Unique among these apps, Good Guide lets you create a user profile where you can store a lists of favorite products and products to avoid. However, it provides no local information or mapping, which means that you’ll still have to hunt down on your own where to find the best-rated items. And though there are bar code scanner programs out available for the iPhone, none sync up yet with Good Guide’s databases. But you can forgive these weaknesses in a free app and hope for improvements to come.
Whole Foods Markets (free)
If you’re a fan of Whole Foods Markets, they have created their own recipe app which allows you to find foods by diet type (low-sodium, gluten-free, sugar-conscious, etc.), the type of meal you’re planning (quick and easy, budget, entertaining, etc.) and the course. It’s handy to be able to look up foods for these specialty diets, but Epicurious and other recipe apps handle similar sorts of information. Still, many of the recipes—such as home-made peach-mango popsicles—look appetizing and can be saved to a favorites list. Happily, the branding isn’t too obtrusive either (though it does map all Whole Foods stores in your area), so this app has its uses.
I had the most fun with this application even though it told me nothing about finding local, healthy foods. The point behind shopper is to create shopping lists for different stores, allowing you to keep track of what you need and how much you will spend at each. Unlike most of the other apps here, this is one I can use at the store just like a shopping list. However, the user has to be willing do some data entry via the iPhone touch screen pad—not the quickest way to note that bananas cost 89 cents per pound. Over time and with some patience, I’m sure I could type in most of the products I get on any given shopping trip. Unfortunately, my local stores change their prices so frequently, that I suspect the totals will essentially become estimates from the moment they’re entered. That said, Shopper is very simple to navigate and because it can be so easily customized will be useful for the varied needs of most consumers. Not surprisingly, it’s quite popular.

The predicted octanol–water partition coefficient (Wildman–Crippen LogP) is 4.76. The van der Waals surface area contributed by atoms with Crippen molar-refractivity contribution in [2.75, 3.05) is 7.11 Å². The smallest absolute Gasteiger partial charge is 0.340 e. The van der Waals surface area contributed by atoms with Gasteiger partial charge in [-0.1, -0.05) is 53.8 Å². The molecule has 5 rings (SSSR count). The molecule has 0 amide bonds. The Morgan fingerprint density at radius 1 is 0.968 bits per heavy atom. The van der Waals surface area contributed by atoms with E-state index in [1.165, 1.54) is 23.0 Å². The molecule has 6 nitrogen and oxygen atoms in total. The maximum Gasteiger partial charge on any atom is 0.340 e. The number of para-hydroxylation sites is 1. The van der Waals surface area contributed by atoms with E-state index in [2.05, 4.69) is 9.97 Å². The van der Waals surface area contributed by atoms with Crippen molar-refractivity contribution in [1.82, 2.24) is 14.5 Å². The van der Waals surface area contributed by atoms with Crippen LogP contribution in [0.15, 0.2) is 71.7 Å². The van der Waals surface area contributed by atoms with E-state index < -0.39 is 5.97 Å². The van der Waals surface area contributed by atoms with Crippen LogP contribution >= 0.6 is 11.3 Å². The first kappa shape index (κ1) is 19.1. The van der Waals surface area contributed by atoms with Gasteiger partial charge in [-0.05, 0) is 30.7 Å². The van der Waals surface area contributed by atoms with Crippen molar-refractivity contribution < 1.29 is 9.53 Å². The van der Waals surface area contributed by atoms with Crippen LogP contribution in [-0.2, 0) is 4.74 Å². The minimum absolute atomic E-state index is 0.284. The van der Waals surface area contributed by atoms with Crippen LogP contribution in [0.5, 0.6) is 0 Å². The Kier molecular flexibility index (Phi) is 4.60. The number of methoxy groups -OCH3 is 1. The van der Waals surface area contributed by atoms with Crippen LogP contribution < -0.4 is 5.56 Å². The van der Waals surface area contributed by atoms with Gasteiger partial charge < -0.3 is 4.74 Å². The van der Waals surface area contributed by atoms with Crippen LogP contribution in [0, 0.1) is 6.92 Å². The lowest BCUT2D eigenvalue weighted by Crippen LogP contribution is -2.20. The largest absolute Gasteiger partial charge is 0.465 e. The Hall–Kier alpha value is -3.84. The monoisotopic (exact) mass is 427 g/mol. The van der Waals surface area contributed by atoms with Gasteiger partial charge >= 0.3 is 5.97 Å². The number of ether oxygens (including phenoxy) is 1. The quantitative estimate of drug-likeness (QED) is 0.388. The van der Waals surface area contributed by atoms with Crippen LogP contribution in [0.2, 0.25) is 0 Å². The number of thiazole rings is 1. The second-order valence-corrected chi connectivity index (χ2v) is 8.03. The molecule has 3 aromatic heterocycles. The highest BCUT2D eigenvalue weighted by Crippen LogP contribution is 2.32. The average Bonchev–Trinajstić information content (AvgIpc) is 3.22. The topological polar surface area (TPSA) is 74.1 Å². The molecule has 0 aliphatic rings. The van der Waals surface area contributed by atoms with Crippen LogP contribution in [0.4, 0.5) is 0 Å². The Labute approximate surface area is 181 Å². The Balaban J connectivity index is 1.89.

Photo Credit: Paul McRandle
Content and comments expressed here are the opinions of Care2 users and not necessarily that of Care2.com or its affiliates.
, sustainable more
|SHARES FROM SIMPLE'S NETWORK
\\n\\r\\nYear of the
wooden horse, signifying
unexpected adventure and